Singapore bans Boeing 737 Max aircraft over its airspace
SINGAPORE has become the lastest nation to ban the Boeing 737 Max aircraft, after two crashes involving Max planes put safety of the jetliners under the spotlight
SINGAPORE has become the lastest nation to ban the Boeing 737 Max aircraft, after two crashes involving Max planes put safety of the jetliners under the spotlight.
In a statement, the Civil Aviation Authority of Singapore (CS) announced that it is 'temporarily suspending operation of all variants of the Boeing 737 MAX aircraft into and out of Singapore in light of two fatal accidents involving Boeing 737 MAX aircraft in less than five months'.
The suspension took effect from 1400hrs, March 12, 2019 (Singapore Time).
SilkAir, which operates six Boeing 737 MAX aircraft, will be affected by the temporary suspension. The other airlines currently operating Boeing 737 MAX aircraft to Singapore are China Southern Airlines, Garuda Indonesia, Shandong Airlines and Thai Lion Air. CS is working with Changi Airport Group and the affected airlines to minimise any impact to travelling passengers, the statement said.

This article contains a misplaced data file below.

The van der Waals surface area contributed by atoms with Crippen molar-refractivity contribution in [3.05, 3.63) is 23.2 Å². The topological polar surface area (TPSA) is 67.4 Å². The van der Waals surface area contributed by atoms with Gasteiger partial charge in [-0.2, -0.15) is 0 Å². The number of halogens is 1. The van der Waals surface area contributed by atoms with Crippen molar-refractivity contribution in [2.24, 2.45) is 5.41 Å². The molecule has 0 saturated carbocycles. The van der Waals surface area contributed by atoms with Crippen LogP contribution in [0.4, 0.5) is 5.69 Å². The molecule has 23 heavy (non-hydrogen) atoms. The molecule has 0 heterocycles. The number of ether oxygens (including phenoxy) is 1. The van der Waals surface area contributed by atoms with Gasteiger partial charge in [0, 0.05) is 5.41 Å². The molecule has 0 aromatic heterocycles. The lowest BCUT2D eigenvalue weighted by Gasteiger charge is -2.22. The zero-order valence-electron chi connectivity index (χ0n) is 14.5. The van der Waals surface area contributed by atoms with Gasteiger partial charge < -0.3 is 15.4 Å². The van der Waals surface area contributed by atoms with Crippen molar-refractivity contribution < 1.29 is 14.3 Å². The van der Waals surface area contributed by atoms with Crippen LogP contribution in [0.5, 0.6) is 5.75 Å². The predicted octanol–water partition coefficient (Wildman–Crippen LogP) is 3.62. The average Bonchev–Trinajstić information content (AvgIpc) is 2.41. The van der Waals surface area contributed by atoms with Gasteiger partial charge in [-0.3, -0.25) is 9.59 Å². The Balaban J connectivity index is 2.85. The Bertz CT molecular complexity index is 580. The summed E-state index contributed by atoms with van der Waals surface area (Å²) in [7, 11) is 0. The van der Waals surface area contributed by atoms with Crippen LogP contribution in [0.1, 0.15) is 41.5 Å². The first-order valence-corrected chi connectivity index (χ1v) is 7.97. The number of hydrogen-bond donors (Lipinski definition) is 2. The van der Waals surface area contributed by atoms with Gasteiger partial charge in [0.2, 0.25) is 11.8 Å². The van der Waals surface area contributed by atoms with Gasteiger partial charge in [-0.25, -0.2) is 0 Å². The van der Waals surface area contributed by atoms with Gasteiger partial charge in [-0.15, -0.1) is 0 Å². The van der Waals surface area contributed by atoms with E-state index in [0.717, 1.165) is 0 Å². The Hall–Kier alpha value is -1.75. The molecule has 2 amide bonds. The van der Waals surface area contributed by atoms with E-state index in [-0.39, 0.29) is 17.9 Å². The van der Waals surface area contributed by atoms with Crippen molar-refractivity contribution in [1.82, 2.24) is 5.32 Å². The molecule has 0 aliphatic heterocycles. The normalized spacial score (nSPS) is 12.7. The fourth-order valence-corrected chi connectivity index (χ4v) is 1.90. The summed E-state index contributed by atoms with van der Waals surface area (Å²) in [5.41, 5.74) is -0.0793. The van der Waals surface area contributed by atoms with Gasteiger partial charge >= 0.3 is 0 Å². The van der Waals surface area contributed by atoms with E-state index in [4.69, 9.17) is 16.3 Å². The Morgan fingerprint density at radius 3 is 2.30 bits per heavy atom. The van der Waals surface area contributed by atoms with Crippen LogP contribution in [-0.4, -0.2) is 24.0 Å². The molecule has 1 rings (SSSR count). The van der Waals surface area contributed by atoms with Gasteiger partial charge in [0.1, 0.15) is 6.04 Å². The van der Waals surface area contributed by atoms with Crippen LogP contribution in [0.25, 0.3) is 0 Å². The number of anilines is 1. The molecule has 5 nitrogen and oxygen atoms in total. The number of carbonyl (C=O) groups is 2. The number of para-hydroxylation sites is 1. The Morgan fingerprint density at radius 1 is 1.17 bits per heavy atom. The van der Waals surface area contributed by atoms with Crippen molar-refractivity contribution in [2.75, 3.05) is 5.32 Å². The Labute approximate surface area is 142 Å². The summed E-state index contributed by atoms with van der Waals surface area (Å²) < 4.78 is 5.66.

CS has been in regular contact with SilkAir on its MAX operations since last year, and has been satisfied that it has been taking appropriate measures to comply with the necessary safety requirements.
During the temporary suspension, CS will gather more information and review the safety risk associated with the continued operation of the Boeing 737 MAX aircraft into and out of Singapore.
'CS is closely monitoring the situation and is in close communication with the US Federal Aviation Administration and other aviation regulators, as well as Boeing.
'The suspension will be reviewed as relevant safety information becomes available,' the statement added.